Despite this being an incredibly daunting path, what I recall being the crux of the discussion at this meeting was how things were going to handled when one of our two teams reached the LLWS later that summer. No joke, multiple minutes were spent regaling the players with the plethora of on-site food options available to kids on the LLWS teams, with the claim that there is a kitchen on-call for players at all hours of the night a la the White House [spoiler: there is not] leading to a bevy of follow-up questions in which kids wanted to know exactly what flavors of ice cream were available and if they could ask for twenty tacos. This focus on literally everything except baseball proved to be incredibly appropriate for what was to come in the tournament itself. Our team tallied maybe five hits over two games, scored one run, and were swiftly eliminated. We were not going to the Little League World Series.


It is definitely fair to say that a primary reason that I got into coaching was in hopes of amending the mistakes that I viewed many of my own coaches as having made and I am not sure if I was ever on a team as ill-equipped to play on a high level as was my 12-year-old District team. The unfortunate aspect of this dynamic was that I truly enjoyed our head coach, Fran, as a person. Fran had a zeal for the game and used a wide array of colorful phrases that I had never previously heard, comments made all the more entertaining when uttered in his thick accent. "No balloons, kiddo!" following any looping throw made during outfield practice became one of my favorite go-to references for quite a while. When I umpired Majors games in the years that followed, Fran was always very nice to me and was one of the few coaches who did not try to actively take advantage of youth umpires, a fact for which I always respected him.

However, while Fran was terrific at entertaining us, he and his main assistant, Mike, did not do much in the way of worthwhile instruction. Their regular season team, NAPA, was a veritable wrecking machine that easily led the league in homeruns and was the lone club against which my team was not competitive. Most expected them to cruise to the title, only for NAPA to be swept in the town championship series by a Lions squad that my rather ungood team had twice taken to extra innings (and beat in a 12-inning game). While NAPA provided three of the most talented members of our all-star team, it quickly became apparent why that team had fallen short against a team largely devoid of imposing players, yet strong in baseball IQ and execution. It was not rare to have arguments between players pop up at practice, which quickly served to divide the team and very little was ever said to the kids who took delight in mocking the ability of their teammates. Over the course of the next two weeks, which included daily practices in the summer heat, we did take a single round of batting practice against a live arm. No coach-thrown BP, no scrimmages in which our pitchers faced live hitters. Not one live pitch was thrown to a hitter until our tournament opener against Wilton, which seemed like a less than ideal strategy.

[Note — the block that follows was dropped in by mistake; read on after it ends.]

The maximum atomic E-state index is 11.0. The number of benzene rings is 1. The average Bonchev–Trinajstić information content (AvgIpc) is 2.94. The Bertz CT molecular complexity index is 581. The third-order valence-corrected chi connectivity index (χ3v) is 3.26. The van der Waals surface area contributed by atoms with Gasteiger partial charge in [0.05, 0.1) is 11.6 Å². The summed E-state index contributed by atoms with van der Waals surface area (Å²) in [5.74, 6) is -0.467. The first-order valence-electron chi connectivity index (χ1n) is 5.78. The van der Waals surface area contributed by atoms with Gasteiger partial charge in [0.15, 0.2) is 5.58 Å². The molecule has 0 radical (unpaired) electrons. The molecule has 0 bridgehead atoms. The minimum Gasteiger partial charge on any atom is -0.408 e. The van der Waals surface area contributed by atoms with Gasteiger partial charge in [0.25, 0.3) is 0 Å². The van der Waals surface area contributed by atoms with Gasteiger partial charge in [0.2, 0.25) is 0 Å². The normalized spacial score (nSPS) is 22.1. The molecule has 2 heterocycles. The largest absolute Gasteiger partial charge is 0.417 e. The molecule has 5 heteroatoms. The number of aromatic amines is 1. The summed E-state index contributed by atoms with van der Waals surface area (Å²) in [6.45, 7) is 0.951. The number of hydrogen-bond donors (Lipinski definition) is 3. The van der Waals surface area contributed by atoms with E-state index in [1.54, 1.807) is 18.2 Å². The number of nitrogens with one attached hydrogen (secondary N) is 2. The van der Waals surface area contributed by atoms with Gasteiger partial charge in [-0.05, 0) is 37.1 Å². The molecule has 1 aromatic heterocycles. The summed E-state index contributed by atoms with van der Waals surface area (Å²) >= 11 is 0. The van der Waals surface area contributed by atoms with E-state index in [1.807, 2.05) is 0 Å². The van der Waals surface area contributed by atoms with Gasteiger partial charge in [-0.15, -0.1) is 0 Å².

In place of actual BP, our coaches cranked up pitching machines to extreme velocities and pumped balls toward the plate in what they claimed was to simulate the higher velocity that we were to see in the tournament. These machines merely shot balls out of a slot rather than throwing them with mechanical arms, which was a dynamic that was always truly disorienting for me - particularly given that the balls tended to jam and shoot out late, destroying any semblance of rhythm one would have as a hitter. To no surprise, I hit poorly in practices and soon found myself sharing the second base position with a player who was a lesser fielder, but was good at hitting off of pitching machines. Frustrated in having his role as a team's third coach become the lone real instructor for the second straight season, Erik's dad began to stay after practices to throw live BP to the two of us, which I truly appreciated.